Tolkien witnessed a broken, ugly, ripped and torn world located in the trenches of World War I.  Pastures and fields of northern France were caught in the jaws of the war gods of modern metalic and explosive technology combined with a desire to destroy the order and unity of the older European culture.  Recovering from his war wounds (illnesses which took him away from the front and likely saved him from a battlefield death). Tolkien began imagining a world that came to life years later with the words, “In a hole in the ground lived a Hobbit….”

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But Middle Earth had its prequels in the world of literature.  One could go back as far and The Iliad, The Odyssey, and The Aeneid, or to the worlds of King Arthur or Spenser’s Fairie Queene to find the precursers to Middle Earth.  However, a world that captured the imagination of Tolkien and whole legions of writers was found in the upper reaches of the British colony of New York.  The names are actual historical places and some of the events are historical.  The world itself was a created fiction that sprang from the mind and prolific pen of James Fenimore Cooper.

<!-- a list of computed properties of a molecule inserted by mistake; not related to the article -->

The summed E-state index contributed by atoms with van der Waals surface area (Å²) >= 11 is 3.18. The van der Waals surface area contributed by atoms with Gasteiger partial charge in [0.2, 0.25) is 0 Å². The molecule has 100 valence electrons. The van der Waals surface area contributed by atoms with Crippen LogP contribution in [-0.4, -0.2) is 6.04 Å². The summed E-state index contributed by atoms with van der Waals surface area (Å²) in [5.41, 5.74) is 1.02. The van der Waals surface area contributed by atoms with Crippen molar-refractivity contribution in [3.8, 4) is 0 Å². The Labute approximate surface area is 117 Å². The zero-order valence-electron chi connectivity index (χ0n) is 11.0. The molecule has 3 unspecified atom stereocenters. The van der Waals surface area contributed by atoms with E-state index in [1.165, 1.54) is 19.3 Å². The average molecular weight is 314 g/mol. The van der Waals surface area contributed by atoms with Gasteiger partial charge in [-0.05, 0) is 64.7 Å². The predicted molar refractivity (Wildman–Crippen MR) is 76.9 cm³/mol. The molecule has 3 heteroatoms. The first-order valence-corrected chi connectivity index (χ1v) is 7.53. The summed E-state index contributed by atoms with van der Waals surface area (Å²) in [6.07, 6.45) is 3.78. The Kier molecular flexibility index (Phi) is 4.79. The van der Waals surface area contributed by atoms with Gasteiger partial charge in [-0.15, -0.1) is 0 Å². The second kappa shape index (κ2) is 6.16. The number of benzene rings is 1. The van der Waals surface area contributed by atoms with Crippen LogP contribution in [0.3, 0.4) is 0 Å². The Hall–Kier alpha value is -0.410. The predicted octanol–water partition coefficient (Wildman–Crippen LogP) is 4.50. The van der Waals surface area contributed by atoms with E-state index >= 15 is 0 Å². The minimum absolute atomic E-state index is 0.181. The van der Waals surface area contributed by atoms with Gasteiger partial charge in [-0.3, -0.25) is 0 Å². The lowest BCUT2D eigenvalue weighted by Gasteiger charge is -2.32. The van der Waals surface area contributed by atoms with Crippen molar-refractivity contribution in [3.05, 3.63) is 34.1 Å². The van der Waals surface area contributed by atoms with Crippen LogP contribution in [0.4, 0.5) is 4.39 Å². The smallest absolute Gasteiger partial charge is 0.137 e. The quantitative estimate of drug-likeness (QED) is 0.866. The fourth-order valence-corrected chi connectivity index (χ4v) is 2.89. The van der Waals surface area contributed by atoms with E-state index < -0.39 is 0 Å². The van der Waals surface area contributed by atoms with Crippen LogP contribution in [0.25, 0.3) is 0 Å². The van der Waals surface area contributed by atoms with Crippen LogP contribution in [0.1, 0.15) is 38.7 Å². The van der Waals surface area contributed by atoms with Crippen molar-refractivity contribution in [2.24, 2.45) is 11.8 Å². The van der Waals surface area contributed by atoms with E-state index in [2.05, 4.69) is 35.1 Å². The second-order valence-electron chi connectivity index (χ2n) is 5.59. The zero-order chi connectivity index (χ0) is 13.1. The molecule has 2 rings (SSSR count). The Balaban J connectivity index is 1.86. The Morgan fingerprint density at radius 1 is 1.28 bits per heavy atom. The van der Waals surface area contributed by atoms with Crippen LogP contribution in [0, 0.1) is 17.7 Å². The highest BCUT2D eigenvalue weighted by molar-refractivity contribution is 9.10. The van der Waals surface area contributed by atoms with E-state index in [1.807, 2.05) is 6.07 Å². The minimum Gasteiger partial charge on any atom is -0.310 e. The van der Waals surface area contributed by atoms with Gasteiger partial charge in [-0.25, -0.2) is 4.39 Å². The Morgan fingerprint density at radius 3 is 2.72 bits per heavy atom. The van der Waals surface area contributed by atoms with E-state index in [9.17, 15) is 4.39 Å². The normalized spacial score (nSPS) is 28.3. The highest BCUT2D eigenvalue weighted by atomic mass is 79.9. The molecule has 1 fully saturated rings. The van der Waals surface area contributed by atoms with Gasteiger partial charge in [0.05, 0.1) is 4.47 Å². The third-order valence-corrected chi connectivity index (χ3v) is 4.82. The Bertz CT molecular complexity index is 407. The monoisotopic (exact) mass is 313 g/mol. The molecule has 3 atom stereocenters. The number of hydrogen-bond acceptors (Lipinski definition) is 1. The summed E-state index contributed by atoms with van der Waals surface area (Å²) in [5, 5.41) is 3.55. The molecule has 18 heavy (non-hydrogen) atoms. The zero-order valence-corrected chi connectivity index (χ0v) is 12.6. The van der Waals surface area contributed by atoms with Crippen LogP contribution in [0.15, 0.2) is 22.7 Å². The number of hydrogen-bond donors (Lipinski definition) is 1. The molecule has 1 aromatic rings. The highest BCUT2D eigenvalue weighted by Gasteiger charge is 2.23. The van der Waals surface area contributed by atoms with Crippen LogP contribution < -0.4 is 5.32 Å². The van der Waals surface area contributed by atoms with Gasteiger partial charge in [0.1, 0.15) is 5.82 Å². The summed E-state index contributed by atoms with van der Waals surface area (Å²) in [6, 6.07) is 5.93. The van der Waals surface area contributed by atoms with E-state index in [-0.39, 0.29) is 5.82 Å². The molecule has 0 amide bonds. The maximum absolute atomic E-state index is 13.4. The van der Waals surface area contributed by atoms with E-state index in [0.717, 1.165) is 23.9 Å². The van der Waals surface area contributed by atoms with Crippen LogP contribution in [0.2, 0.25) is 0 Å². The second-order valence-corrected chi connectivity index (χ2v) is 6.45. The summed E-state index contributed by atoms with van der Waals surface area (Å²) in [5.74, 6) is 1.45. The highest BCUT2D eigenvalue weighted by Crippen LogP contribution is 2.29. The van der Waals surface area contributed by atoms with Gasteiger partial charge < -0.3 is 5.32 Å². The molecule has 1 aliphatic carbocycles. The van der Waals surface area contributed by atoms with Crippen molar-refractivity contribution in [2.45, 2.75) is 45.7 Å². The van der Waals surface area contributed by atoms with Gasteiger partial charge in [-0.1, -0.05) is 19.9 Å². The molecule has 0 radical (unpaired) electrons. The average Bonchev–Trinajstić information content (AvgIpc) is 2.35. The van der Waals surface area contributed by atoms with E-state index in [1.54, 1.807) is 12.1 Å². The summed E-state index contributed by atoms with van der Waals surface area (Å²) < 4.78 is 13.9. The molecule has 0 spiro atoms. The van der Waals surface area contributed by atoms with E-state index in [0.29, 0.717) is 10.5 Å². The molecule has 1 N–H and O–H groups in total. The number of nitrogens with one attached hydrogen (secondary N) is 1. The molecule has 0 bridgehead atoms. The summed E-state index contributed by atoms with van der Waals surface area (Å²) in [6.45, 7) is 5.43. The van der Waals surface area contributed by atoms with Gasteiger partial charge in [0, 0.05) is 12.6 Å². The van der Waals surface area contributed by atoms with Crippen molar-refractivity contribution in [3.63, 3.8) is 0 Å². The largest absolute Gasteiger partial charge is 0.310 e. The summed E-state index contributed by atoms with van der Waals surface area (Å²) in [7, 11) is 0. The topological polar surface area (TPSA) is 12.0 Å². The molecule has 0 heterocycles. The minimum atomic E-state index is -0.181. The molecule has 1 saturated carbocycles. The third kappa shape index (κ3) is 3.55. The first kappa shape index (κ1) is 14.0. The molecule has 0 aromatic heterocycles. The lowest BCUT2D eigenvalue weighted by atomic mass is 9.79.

Cooper’s novels and writing style have not fared well in the modern world.  In that respect, he is in good company, alongside Sir Walter Scott, Herman Melville, John Fox, Charles Dickens, William Gilmore Simms, and others.  To make matters worse, Cooper has also had to sustain the most devastating literary attack of all time:  the sarcastic, cynical, cruelly witty, satorizing bombardment by Mark Twain.  Many who read a bit of Cooper’s books have then discovered Twain’s essay “Fenimore Cooper’s Literary Offenses” and grant Twain the role of jury, judge, and executioner.  That is an overly hasty judgment, to say the least.